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Uma Thurman Details Alleged Harvey Weinstein Assault & Bad Blood With Quentin Tarantino

Uma Thurman Details Alleged Harvey Weinstein Assault & Bad Blood With Quentin Tarantino

Uma Thurman Details Alleged Harvey Weinstein Assault & Bad Blood With Quentin Tarantino
Photography: Evan Agostini/Invision/AP

The actress has finally spoken out about her painful history with the men behind Kill Bill.

When the Harvey Weinstein scandal first broke this fall, many were sure that Uma Thurman had a story to tell. As the star of Pulp Fiction, the film that put Weinstein on the map, there was little to no chance that Thurman had not had some kind of negative encounter with Weinstein. She confined this in an emotional interview on the red carpet for The Parisian Woman, saying that she was "waiting to feel less angry," and that when she was ready she would tell her story.

Well, she's still pretty angry.

In an explosive interview with the New York Times, Thurman details not only two alleged assaults by Weinstein, but a car crash on the set of Kill Bill that led to a breakdown in her relationship with Quentin Tarantino, the director who has on many occasions called Thurman his muse.

Thurman describes the first attack, which took place in London. "It was such a bat to the head. He pushed me down. He tried to shove himself on me. He tried to expose himself. He did all kinds of unpleasant things. But he didn't actually put his back into it and force me. You're like an animal wriggling away, like a lizard. I was doing anything I could to get the train back on the track. My track. Not his track."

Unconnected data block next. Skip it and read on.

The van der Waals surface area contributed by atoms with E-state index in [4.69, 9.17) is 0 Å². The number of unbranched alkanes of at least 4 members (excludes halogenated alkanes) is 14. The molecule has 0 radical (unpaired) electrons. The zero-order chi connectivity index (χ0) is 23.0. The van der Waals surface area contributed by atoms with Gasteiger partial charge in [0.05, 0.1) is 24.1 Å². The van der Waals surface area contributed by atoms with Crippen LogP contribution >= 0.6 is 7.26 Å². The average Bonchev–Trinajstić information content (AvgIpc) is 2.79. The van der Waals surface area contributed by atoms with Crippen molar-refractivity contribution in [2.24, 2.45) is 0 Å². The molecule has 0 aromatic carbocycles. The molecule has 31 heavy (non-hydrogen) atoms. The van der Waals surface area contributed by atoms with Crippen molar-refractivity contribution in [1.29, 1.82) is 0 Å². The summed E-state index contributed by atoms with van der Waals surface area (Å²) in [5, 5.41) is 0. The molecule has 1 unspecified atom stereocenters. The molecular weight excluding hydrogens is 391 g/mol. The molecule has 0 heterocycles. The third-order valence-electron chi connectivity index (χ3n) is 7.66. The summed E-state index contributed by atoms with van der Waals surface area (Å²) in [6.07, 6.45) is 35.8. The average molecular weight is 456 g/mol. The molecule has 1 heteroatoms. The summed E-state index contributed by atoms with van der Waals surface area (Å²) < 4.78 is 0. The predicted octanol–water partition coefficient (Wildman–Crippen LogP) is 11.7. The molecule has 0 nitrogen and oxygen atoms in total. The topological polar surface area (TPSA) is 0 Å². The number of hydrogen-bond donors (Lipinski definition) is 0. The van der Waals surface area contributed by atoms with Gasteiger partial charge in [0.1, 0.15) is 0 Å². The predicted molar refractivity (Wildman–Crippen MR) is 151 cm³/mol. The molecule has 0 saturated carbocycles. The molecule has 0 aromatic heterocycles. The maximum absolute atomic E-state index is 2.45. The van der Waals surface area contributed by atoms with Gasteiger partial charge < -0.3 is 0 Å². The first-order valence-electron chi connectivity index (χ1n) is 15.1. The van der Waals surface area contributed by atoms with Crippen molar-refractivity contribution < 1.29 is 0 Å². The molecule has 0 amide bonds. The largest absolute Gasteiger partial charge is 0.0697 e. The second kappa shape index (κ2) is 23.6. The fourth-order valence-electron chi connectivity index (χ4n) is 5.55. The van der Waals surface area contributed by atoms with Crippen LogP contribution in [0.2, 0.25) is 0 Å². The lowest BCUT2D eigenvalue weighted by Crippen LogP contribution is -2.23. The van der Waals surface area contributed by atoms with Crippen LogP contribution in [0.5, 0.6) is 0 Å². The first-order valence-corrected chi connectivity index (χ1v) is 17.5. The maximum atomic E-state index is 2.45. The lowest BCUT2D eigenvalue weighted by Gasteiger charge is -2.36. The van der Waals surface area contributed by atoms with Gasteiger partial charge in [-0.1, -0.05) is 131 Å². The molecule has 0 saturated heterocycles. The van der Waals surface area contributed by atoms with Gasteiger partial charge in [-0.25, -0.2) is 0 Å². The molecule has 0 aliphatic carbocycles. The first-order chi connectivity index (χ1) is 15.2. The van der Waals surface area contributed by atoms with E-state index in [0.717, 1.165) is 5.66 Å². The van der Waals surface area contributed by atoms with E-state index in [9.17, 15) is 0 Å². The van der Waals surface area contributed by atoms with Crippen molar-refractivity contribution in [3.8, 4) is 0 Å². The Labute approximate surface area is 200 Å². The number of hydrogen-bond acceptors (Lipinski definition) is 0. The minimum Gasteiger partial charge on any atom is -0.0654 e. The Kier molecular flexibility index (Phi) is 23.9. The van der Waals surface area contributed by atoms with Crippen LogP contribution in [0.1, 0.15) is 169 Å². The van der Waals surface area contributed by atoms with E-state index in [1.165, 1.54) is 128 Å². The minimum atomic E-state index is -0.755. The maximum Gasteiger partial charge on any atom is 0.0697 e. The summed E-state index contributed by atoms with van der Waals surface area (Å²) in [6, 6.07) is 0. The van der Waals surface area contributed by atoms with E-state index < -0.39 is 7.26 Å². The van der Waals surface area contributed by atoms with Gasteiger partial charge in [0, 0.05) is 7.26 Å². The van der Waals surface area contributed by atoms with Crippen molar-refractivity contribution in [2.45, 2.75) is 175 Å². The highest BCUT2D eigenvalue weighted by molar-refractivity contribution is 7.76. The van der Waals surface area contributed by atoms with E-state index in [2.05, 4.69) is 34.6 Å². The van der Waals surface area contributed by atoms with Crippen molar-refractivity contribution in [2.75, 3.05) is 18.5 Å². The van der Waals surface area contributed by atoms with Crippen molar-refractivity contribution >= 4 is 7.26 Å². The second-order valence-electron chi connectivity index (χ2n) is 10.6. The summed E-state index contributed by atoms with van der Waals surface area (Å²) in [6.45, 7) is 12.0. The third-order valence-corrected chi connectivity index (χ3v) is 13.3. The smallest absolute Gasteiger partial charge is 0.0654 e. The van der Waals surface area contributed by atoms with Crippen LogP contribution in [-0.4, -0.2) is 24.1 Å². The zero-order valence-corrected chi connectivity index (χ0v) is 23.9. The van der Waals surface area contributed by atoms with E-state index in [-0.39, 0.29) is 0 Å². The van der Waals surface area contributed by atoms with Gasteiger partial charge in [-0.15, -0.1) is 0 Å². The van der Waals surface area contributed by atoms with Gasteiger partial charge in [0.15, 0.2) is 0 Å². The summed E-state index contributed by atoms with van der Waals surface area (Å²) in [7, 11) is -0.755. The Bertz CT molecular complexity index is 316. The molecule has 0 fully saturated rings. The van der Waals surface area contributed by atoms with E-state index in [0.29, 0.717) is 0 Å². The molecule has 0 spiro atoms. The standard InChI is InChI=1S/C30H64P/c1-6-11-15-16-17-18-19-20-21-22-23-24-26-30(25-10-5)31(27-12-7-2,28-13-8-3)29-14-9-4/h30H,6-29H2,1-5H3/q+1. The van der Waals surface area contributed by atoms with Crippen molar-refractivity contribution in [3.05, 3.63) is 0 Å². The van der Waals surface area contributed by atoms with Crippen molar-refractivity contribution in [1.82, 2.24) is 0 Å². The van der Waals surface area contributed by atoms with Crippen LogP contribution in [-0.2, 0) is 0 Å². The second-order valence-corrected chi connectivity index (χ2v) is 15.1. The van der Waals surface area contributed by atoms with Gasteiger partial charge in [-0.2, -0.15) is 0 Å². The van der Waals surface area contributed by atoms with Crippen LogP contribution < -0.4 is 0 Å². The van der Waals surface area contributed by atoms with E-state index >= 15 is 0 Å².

Following the assault, Thurman was coerced by Weinstein's assistants into meeting with him privately again. While her memory of the encounter is blank, she seems to allude to another assault taking place.

In the interview, Thurman also opens up for the first time about a car crash that occurred while shooting Kill Bill. When learning that a car she was meant to drive had been having mechanical issue, Thurman pleaded with Tarantino to have a stunt double drive for her, but he insisted. The car crashed, leaving Thurman with a "permanently damaged neck" and "screwed-up knees." Despite repeatedly insisting she be given footage of the crash, Tarantino and Miramax, Weinstein's production company, refused unless she sign away the right to hold them responsible for "any consequences of [her] future pain and suffering." She refused, and it is only now that the footage has been released. It's available to view on the Times' website, and it's terrifying.

"Personally, it has taken me 47 years to stop calling people who are mean to you 'in love' with you," Thurman tells the Times. "It took a long time because I think that as little girls we are conditioned to believe that cruelty and love somehow have a connection and that is like the sort of era that we need to evolve out of."

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